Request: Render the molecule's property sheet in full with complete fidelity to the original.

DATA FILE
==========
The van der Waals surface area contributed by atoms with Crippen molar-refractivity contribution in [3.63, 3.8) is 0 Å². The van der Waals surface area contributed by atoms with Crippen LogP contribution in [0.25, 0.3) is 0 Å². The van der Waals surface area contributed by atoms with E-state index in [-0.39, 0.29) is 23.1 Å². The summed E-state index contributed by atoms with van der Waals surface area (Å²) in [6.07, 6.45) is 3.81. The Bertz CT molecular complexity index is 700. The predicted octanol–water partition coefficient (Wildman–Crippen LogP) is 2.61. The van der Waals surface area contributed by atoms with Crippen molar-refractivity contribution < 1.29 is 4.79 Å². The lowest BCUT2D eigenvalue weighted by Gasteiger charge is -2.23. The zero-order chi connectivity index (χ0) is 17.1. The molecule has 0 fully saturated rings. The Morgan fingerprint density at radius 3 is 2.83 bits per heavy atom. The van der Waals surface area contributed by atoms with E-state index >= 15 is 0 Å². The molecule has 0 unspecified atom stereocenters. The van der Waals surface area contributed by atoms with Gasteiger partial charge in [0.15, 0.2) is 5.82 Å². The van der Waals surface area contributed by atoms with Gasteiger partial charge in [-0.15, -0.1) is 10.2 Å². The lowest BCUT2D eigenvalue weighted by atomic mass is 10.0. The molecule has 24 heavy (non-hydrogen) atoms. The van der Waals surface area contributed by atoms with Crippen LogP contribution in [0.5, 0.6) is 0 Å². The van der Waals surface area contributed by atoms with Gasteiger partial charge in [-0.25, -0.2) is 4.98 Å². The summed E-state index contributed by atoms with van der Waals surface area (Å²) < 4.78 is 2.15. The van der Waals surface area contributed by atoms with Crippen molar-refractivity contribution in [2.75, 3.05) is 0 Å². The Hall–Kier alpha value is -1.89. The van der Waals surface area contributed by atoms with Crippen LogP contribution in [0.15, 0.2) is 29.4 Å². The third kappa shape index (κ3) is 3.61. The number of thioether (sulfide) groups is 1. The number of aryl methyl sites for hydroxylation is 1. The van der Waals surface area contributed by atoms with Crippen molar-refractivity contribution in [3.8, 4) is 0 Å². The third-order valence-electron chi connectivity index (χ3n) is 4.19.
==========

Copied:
The van der Waals surface area contributed by atoms with Crippen molar-refractivity contribution in [3.63, 3.8) is 0 Å². The van der Waals surface area contributed by atoms with Crippen LogP contribution in [0.25, 0.3) is 0 Å². The van der Waals surface area contributed by atoms with E-state index in [-0.39, 0.29) is 23.1 Å². The summed E-state index contributed by atoms with van der Waals surface area (Å²) in [6.07, 6.45) is 3.81. The Bertz CT molecular complexity index is 700. The predicted octanol–water partition coefficient (Wildman–Crippen LogP) is 2.61. The van der Waals surface area contributed by atoms with Crippen molar-refractivity contribution < 1.29 is 4.79 Å². The lowest BCUT2D eigenvalue weighted by Gasteiger charge is -2.23. The zero-order chi connectivity index (χ0) is 17.1. The molecule has 0 fully saturated rings. The Morgan fingerprint density at radius 3 is 2.83 bits per heavy atom. The van der Waals surface area contributed by atoms with E-state index >= 15 is 0 Å². The molecule has 0 unspecified atom stereocenters. The van der Waals surface area contributed by atoms with Gasteiger partial charge in [0.15, 0.2) is 5.82 Å². The van der Waals surface area contributed by atoms with Gasteiger partial charge in [-0.15, -0.1) is 10.2 Å². The lowest BCUT2D eigenvalue weighted by atomic mass is 10.0. The molecule has 24 heavy (non-hydrogen) atoms. The van der Waals surface area contributed by atoms with Crippen LogP contribution in [0.5, 0.6) is 0 Å². The van der Waals surface area contributed by atoms with Gasteiger partial charge in [-0.25, -0.2) is 4.98 Å². The summed E-state index contributed by atoms with van der Waals surface area (Å²) < 4.78 is 2.15. The van der Waals surface area contributed by atoms with Crippen molar-refractivity contribution in [2.75, 3.05) is 0 Å². The Hall–Kier alpha value is -1.89. The van der Waals surface area contributed by atoms with Crippen LogP contribution in [0.15, 0.2) is 29.4 Å². The third kappa shape index (κ3) is 3.61. The number of thioether (sulfide) groups is 1. The number of aryl methyl sites for hydroxylation is 1. The van der Waals surface area contributed by atoms with Crippen molar-refractivity contribution in [3.8, 4) is 0 Å². The third-order valence-electron chi connectivity index (χ3n) is 4.19.